Smartt Bell Madison, Narrative Design: Working with Imagination, Craft, and Form by Bell, W. W. Norton & Company, 2000
 Coates Nigel, Narrative Architecture: Architectural Design Primers series, AD, Wiley, 2012
 Le Bozec Yves, L’hypotypose : un essai de définition formelle. In: L’Information Grammaticale, N. 92, 2002. pp. 3-7.
 Le Corbusier, Journey to the East, MIT Press, 1966
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 Architectures (D’), le projet en représentation, Du Croquis A L’image De Synthèse No 75, 01/06/1997
 Spiller N., Cybrid (s) Architectures virtuelles, Parenthèses Editions, 2008
 Spiller N., Visionary Architecture: Blueprints of the Modern Imagination, Thames & Hudson Ltd, Reprint 2007
 Picon A., Culture numérique et architecture – Une Introduction, Birkhauser, 2010
 Kottas D., Architecture numérique : Nouvelles applications, 2 volumes Links Books, novembre 2013
 Migayrou F., Architectures non standard, Ed. du Centre Pompidou, 2003
 Jabi W., Parametric Design for Architecture, L. King Publishing, 2013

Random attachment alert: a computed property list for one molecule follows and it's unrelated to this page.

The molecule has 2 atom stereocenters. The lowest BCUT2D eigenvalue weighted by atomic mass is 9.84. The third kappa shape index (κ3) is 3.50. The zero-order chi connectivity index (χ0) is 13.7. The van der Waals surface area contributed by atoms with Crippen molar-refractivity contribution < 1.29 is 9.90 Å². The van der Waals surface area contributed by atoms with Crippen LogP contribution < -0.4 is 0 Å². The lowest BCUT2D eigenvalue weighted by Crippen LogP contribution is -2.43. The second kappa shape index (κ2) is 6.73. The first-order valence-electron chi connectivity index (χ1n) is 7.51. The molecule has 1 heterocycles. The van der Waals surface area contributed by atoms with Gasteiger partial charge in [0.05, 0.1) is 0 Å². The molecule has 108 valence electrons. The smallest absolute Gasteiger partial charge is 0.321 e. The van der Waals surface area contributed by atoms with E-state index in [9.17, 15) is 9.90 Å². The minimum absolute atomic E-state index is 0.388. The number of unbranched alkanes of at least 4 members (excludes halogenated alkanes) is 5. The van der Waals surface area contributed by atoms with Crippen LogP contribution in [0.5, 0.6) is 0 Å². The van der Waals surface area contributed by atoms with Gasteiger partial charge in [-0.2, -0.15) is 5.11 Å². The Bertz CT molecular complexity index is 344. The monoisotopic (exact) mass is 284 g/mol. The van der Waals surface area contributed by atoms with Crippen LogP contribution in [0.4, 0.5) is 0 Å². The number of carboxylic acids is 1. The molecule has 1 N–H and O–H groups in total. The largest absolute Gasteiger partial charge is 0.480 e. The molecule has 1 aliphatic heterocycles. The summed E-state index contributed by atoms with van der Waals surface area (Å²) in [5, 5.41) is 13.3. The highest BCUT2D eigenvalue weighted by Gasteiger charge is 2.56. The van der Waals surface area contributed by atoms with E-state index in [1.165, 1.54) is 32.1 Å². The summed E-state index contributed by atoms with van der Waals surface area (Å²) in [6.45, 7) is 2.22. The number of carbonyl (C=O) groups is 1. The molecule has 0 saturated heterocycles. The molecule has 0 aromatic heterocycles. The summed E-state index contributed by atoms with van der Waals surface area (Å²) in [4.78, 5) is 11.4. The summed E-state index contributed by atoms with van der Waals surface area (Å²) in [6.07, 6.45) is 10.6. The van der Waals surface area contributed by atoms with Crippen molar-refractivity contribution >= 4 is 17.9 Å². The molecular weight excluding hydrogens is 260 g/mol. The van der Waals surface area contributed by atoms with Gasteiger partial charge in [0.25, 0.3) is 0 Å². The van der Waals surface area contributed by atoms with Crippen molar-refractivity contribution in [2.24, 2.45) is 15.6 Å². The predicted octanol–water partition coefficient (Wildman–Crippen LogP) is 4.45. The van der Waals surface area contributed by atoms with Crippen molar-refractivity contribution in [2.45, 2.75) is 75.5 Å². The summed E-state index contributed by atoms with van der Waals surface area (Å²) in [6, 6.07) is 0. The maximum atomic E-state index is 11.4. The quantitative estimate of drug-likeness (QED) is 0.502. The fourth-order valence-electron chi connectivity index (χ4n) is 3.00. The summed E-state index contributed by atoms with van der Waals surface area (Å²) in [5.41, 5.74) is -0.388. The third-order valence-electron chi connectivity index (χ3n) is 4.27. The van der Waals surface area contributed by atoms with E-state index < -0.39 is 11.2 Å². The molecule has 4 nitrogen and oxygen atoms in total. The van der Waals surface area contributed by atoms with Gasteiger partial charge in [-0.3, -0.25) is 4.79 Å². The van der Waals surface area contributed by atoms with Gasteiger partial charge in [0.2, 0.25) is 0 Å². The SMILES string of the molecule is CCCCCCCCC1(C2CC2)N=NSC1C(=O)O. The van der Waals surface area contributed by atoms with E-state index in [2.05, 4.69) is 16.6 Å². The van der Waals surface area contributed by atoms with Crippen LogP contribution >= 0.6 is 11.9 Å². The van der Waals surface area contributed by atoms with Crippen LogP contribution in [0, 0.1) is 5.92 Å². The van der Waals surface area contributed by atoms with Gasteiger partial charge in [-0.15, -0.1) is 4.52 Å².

Moreno P., Simonnot N., Siret D., Ambiances à vendre : la représentation des personnages dans les supports de promotion des projets immobiliers, in Cahiers thématiques > 12, Février 2013, p. 119-128.
 Broadbent G., The deep structures of architecture in Signs, symbol and architecture, ed. by Broadbent, R.Bunt, Ch.Jenks, Chichester, Wiley, 1980, p.119-168
 Smartt Bell M., Narrative Design: Working with Imagination, Craft, and Form by Bell, W. W. Norton & Company, 2000
 Coates N., Narrative Architecture: Architectural Design Primers series, AD, Wiley, 2012
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 Gracq J., La Presqu’ile, José Corti, 1970, p.140
 Bachelard G., la Poétique de l’espace, Quadrige, PUF, 1957, p.98
 Gracq J., La Forme d’une ville, José Corti, 1989
 La génération Y décrit la génération née entre 1980 et 2000 voir : Dagnaud M., Génération Y : Les jeunes et les réseaux sociaux, de la dérision à la subversion, Les Presses de Sciences Po, 2013